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I love the three LOTR films and watched them many times.

But I find as time goes on I love them less. I think the reason is this: When I first saw the movies they had a huge emotional impact, so that I was willing to forgive parts that I thought were weaker. One big reason for the emotional impact was the soundtrack. There is a sadness to Middle Earth at the end of the Third Age, and Howard Shore's score often catches that. Then, of course, there were some huge moments in the story. Now that I am not watching the movies anymore (and I am no longer bewitched by the music), I've had a chance to look at them more objectively, and I see their faults more clearly.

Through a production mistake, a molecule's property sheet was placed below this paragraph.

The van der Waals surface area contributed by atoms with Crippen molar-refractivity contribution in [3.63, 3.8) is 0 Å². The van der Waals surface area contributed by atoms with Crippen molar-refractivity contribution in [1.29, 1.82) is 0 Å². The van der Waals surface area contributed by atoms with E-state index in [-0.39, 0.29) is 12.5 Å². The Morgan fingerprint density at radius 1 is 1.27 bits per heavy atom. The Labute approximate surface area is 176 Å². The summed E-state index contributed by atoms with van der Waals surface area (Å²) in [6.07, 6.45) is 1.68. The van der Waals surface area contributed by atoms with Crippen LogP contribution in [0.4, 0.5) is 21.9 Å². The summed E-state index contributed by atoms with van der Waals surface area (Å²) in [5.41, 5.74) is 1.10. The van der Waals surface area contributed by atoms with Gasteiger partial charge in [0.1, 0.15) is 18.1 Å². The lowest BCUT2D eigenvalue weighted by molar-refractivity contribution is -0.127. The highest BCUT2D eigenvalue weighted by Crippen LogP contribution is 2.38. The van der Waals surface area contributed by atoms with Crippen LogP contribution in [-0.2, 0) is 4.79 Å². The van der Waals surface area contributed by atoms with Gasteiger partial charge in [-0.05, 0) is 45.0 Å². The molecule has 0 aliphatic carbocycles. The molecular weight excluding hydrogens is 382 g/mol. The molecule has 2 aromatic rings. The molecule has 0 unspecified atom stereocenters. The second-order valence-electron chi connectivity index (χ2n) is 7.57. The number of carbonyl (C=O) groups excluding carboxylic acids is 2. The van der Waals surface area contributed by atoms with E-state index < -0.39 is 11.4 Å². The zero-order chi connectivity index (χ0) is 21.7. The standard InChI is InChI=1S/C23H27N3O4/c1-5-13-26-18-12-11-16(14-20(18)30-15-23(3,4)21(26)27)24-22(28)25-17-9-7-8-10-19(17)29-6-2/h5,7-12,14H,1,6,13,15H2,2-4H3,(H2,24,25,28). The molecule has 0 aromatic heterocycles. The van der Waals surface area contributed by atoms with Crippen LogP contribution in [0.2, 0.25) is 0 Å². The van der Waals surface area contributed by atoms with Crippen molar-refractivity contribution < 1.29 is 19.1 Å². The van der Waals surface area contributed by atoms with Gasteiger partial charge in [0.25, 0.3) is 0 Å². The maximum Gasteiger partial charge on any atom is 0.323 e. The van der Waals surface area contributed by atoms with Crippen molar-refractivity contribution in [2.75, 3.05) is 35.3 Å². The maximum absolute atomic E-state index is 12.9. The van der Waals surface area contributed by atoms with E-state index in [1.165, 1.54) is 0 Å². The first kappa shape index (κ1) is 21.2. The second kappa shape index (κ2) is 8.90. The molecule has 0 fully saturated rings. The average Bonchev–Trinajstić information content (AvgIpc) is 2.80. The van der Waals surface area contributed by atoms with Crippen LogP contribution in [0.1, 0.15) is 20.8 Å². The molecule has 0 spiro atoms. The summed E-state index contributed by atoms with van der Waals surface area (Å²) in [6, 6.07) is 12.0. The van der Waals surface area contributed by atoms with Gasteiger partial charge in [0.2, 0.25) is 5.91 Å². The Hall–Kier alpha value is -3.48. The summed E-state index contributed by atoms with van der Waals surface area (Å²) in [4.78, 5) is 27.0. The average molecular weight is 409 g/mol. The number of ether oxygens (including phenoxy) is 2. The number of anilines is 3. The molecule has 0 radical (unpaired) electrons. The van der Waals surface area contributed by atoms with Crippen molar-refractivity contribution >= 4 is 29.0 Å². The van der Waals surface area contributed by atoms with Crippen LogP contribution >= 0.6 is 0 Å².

I liked the first Hobbit movie fairly well. The parts that were true to the book I liked very much, and the parts that weren't were a mixed bag for me. The music (except for the Misty Mountains theme) was disappointing, but then Shore did not have so much to work with. There was a lot of excitement and running around, but I don't think that the book had the kind of big moments that the trilogy had, and the additions they made are no exception to that. To me, they look like second rate attempts to recreate the excitement of LOTR. I was eager to see what they did with the White Council and the Necromancer, but I hated the way they handled it. So it was not the idea but the execution that put me off.